Golden Boy, a short story by Charles R. Bucklin at
Kyle Johnson

Golden Boy

Golden Boy

written by: Charles R. Bucklin


“I’m sorry, Charlie but we lost her,” said the Old Man.

“But, Dad…I thought you said it was a sure thing?”

“Yeah, but the owner got a better offer.”

“Ah, fudge!” I said.

Ominous silence.

“What did you say?”

“Uh nothin’…heh…heh…I’m just disappointed. I really wanted that Nova, Dad.”

“Well, I think I found another car you might like. I’ll call you back in a few days,” said the Old Man before hanging up.

I hung up the phone deflated. The 1969 Chevy Nova I thought was gonna be mine turned out to be just a pipe dream.

Damn it was such a Bitchin’ ride too. Black as midnight man and fast. Heck, it was definitely a chick magnet. And back then I could have used a little “magnetism” if ya know what I mean when it came to members of the opposite sex.

Since I was supposed to be back at college in a few weeks – it appeared that I would be walkin’ instead of drivin’ to school.

Goddamit! Life sucked and the Old Man wasn’t helpin’ I thought.

That all changed of course when I got an excited call from my father a few days later.

“I got you a car, Charlie and I think you’re going to love her.”

“You did? That’s great! Is it another Nova?”

“You’ll see. Come on up on Saturday and I’ll give you the keys.”

“Ah, that’s cool. Thanks, Pop.”

“Of course, you’re going to have to pay me back. Let’s say you pay me thirty-five bucks a month until it’s paid off,” said the Old Man.

“Uh, sure,” I said, starting to feel vaguely uncomfortable. “How long do ya think that’ll take for me to pay her off?”

“Oh, about forty-three months. I’ll see you in a couple of days,” he said, hanging up.

“Forty-three months?! Uh, wait…Dad? Dad? Hey Pop?” I said to the unresponsive phone I held in my hand.

Hanging up the receiver I did a mental calculation of how many months went into a year. I mean Jeez Louise… forty-three months sounded like forever. I shuddered at the prospect of such a Faustian arrangement.

Worse, paying my Dad a whopping thirty-five smackers a month translated into me having to find a job to pay him back.

A daunting task as I made it a point to avoid “working” whenever possible.

Unless the job made me look cool ya know. But, up to that point in my life, no job had ever made me look cool. Yeah, I still had nightmares about the time I worked at Jack n’ the Box. And that torturous experience had only lasted a day. I couldn’t cook burgers and I refused to wear the stupid wedge-shaped Jack Hat they gave me to wear – so it was don’t-let-the-exit-door-hit-in-ya-in-the-ass on your way out kid.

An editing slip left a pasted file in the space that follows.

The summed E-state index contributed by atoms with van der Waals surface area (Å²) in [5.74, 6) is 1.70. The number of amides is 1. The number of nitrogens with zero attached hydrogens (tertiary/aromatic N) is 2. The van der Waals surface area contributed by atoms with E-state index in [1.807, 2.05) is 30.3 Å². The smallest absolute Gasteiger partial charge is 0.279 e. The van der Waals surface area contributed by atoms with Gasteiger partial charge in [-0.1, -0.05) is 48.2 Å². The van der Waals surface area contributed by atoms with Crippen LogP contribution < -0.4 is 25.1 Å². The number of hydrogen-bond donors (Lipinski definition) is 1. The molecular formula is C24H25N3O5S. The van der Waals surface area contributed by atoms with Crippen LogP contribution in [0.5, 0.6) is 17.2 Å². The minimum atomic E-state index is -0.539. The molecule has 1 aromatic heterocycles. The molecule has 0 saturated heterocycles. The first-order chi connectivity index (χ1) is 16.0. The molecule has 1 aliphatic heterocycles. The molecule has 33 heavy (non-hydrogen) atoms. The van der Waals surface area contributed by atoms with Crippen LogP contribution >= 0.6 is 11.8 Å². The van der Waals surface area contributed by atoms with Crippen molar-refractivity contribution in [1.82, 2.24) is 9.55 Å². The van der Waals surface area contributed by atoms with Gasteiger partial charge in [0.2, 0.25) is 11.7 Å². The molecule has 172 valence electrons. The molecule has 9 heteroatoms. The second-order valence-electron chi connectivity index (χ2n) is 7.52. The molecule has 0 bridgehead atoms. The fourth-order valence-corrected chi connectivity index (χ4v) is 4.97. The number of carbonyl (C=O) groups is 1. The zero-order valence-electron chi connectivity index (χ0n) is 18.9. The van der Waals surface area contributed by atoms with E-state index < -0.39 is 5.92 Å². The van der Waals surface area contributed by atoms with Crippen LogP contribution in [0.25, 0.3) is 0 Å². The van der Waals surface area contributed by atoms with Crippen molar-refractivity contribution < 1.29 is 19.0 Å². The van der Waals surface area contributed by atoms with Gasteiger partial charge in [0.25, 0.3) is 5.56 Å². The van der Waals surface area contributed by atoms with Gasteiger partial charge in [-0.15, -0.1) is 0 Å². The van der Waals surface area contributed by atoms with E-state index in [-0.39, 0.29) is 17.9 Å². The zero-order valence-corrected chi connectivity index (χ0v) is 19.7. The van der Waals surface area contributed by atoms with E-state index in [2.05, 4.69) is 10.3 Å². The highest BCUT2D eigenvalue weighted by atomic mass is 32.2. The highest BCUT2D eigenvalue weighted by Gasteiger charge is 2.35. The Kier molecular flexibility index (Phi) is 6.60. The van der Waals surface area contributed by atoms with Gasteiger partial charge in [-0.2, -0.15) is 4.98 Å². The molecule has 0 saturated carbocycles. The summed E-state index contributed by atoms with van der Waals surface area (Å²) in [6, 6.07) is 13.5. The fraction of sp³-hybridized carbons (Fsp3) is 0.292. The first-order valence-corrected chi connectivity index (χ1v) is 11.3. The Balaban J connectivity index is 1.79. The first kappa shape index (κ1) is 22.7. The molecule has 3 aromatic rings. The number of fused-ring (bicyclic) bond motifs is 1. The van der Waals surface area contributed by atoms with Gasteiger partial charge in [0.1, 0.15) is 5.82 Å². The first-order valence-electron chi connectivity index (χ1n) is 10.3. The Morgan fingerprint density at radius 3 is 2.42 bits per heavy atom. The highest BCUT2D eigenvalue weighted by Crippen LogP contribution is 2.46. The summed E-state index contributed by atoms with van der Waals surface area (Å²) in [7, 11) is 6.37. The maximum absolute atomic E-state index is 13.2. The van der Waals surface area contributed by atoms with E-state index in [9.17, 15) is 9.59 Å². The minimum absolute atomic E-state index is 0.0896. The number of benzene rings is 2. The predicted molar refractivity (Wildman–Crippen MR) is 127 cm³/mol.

Anyway, by the weekend I was on tenterhooks with anticipation.

I remember it was a hot summer afternoon and I was vibrating like an Eolian Harp as I accompanied my Dad to check out my new ride. Walking to his apartment garage, visions of hot muscle cars danced in my head, I was soaked with nervous excitement. What could it be?

Was it a Ford Mustang? Or maybe a Dodge Charger or even – pinch me now I must be dreaming – a Corvette I wondered?

No, it was a 1967 Dodge Dart. And it was painted…Oh, for Pete’s sake…”Gold”!

My least favorite color.

Why adults kept giving me gold stuff was beyond me. To my young mind, anything painted gold looked lame and cheesy.

My Mother’s third husband, Rick, had given me a knock-off ten-speed piece of crap (which I suspected he had gotten for free or purchased in some back alley deal out of some guy’s car trunk) that was painted gold. Even my mom had given me – after much nagging – a gold Stingray bicycle for my ninth birthday. I forgave her for the poor color choice and rode it to school anyway. The ten-speed I never rode beyond our driveway – since the brakes didn’t even work on the damn thing.

But there it was a gold-painted car and it was mine for the taking. And you know when you want something bad, well, you can always turn a blind eye and hold your nose.

I’m embarrassed to report that I practically snatched the keys out of the Old Man’s hand before either of us changed our minds about the deal.

Okay, I may have hated the color but to my relief, the car ran great.

And surprisingly, the Dart proved to be popular with the Coeds back at school. I was halfway through my first Semester when a giantess, named Ruby, took it upon herself to act as High Priestess by initiating me into the ways of the flesh in the car’s backseat. Which was a unique experience considering she towered over me and outweighed me by over two hundred pounds. “Be gentle with me!” I shrieked, as I was dragged into the makeshift Temple of Love.

To his credit, my father never hassled me about not paying him back. Instead, he cut off my College fund eighteen months later citing that his investments in Orange groves in Alaska had soured.

Which was bullshit. Everyone knows not a damn thing “grows” up there except for maybe critters that will eat ya given half the chance.

But, since there were no continuing classes in “fucking off” in college being offered, I figured it was time to move on. So I kept my trap shut and pretended to believe his shameless lie.

I don’t remember what happened to my car as I joined the Marines after dropping out shortly thereafter, trading my college textbooks for an M-16 rifle.

According to my younger brother, Matt, Mom sold it after I left for Boot Camp. But, if she did, I never saw a dime out of the deal.

And so, like the rest of my youthful possessions, the Dodge Dart was lost to the receding tide called irresponsibility. A tide that swept away not only my naivete but my youth as well.

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